Four Scottish landholdings gain prestigious wildlife conservation accreditation

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Press Release

Four Scottish landholdings have gained prestigious international accreditation to recognise their ongoing work in wildlife management and conservation.

Wildlife Estates Scotland (WES) is a national version of the European Landowners Organisation’s Wildlife Estates (WE) accreditation scheme and is driving forward best practice in land management throughout Scotland’s farms, estates and other rural landholdings.

At the Scottish Game Fair this weekend, awards were presented at a members' reception sponsored by property consultancy Bell Ingram. The properties receiving accreditation were:

  • Glenquaich (nr Aberfeldy, Perthshire)

A landholding of more than 2,500 hectares of mixed habitat including upland moorland, rivers, lochs, woodlands and pasture. Interests include arable, livestock, sporting, renewables and tourism. Glenquaich is home to some of the rarest birds in the country. Over past 15 years, Glenquaich has participated in an annual bird survey and in 2017, 111 bird species were recorded.

  • Allargue (Corgarff, Strathdon)

Originally accredited in 2013, this 2,300 hectare estate in the heart of the Cairngorms National Park has undergone reassessment following significant changes in land management. There has been significant woodland restructuring, including the removal of old spruce, which has been replaced by a mixture of natural regeneration and native species planting. This has been critical in opening up corridors between the lowland and the upland which has benefited multiple species but particularly black grouse.

  • Threepwood (Blainslie, Galashiels)

Originally accredited in 2014, the 425ha landholding farm won The Nature of Farming Award for Scotland in 2010 and in 2013 it was Highly Commended in the Purdey Award for Game and Conservation. Owner Colin Strang Steel heavily involved with Soil Association, Working for Waders and the Nature Friendly Farming Network. Over the past five years, Threepwood has enjoyed a significant boost in the number of brambling birds on its land.

  • The Hopes (Gifford, East Lothian)

Originally accredited in 2013, The Hopes comprises 4,200 hectares of land, primarily open hill and moorland. Over the past five years the estate has been heavily involved in significant peatland restoration and woodland creation. In 2016, Hopes won the Golden Plover award which celebrates the best of integrated, sustainable upland management.

Since being developed by Scottish Land & Estates (SLE), with support from SNH, more than 1.26 million acres of land in Scotland has qualified for WES certification. In Europe, Scotland sits second in the league table of wildlife estates accredited land, with only Spain ahead on approximately 1.6 million acres.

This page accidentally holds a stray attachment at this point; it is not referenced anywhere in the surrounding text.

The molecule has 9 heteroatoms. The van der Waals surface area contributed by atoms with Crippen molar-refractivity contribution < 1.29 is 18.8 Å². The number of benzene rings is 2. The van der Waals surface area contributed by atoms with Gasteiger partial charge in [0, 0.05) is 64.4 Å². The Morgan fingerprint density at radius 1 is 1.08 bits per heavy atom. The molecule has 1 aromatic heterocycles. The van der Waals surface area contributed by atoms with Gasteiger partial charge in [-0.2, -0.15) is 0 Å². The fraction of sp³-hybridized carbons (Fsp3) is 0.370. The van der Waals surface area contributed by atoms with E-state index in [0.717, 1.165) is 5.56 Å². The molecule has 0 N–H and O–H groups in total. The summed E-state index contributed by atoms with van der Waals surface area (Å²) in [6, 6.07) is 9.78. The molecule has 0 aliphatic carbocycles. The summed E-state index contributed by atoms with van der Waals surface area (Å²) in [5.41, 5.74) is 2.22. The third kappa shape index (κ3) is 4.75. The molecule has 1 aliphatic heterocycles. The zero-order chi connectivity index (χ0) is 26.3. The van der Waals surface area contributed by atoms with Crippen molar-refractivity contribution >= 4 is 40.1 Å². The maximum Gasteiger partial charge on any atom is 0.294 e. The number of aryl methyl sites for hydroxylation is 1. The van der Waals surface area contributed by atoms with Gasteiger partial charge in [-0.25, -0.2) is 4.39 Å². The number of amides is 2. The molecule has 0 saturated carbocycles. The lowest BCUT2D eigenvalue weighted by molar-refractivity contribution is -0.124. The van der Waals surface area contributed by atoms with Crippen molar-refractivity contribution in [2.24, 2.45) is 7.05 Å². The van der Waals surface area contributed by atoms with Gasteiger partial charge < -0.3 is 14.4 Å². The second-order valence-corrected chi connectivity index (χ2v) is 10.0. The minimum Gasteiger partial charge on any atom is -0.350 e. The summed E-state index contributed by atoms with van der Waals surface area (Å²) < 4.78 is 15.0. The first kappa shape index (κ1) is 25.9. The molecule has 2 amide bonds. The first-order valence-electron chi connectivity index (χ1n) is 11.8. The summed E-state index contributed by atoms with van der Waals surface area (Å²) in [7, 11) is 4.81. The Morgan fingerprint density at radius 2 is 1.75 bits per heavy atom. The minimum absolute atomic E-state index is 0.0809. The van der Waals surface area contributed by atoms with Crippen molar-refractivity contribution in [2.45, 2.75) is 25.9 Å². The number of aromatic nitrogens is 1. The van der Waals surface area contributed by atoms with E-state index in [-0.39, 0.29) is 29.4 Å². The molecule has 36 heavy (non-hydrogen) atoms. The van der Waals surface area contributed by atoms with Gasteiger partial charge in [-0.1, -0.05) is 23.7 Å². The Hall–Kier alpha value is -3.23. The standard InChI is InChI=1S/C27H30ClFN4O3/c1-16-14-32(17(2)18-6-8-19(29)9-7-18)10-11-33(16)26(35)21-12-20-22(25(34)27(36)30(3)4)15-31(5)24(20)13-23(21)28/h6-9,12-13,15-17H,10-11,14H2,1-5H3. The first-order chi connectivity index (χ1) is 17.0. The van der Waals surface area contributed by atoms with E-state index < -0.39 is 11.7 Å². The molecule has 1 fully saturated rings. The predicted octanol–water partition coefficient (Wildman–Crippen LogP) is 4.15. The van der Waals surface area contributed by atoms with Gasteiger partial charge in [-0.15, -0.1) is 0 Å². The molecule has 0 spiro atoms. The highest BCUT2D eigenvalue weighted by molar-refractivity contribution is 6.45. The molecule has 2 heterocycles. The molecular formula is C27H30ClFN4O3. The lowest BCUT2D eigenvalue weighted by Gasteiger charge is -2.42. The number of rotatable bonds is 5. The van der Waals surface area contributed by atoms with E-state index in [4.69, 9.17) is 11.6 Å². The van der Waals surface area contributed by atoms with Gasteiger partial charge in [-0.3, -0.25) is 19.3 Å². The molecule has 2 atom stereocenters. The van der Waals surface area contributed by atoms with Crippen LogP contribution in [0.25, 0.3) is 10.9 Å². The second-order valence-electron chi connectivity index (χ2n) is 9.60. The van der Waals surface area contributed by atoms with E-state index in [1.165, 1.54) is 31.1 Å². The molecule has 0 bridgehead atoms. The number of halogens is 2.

WES aims to double the total accredited land to 2.5 million acres by 2023.

The recently accredited estates have all have undergone a rigorous independent assessment of their game, wildlife and habitat management, as well as their social and economic contribution to rural life. All properties are expected to maintain these standards throughout the lifetime of accreditation, with WES creating a transparent benchmark system which demonstrates what, and how, land managers can deliver multiple benefits to rural Scotland, supporting the Scottish Government’s Land Use and Biodiversity 2020 route map strategies.

Dee Ward, vice-chairman of operations, Wildlife Estates Scotland, said: “Landholdings across Scotland are undertaking vital conservation work that goes above and beyond what would be expected of them. This usually comes at significant cost to the business but more often than not, land managers see their role as custodians of their local habitat and want to help a rich array of wildlife to flourish.

“The Wildlife Estates Scotland accreditation scheme is a rigorous process that asks these properties to demonstrate that they are meeting the finest standards across wildlife and conservation management and it is pleasing that another four landholdings have met this benchmark. We seek a broad range of information from estates, including data on 70 key species, which helps to provide significant insight on what is working well and where our conservation efforts need to be targeted.

“Glenquaich, Allargue, Threepwood and The Hopes are all diverse in how their land is managed but they have a common goal to play their part in Scotland’s conservation efforts. It is only right that their efforts are recognised through WES accreditation.”

WES was developed in Scotland by rural business organisation Scottish Land & Estates and the scheme’s new Advisory Board and Technical Committee has a broad spectrum of representation from organisations including SNH, the Cairngorms National Park Authority, RSPB, the Game and Wildlife Conservation Trust as well as the Scottish Government.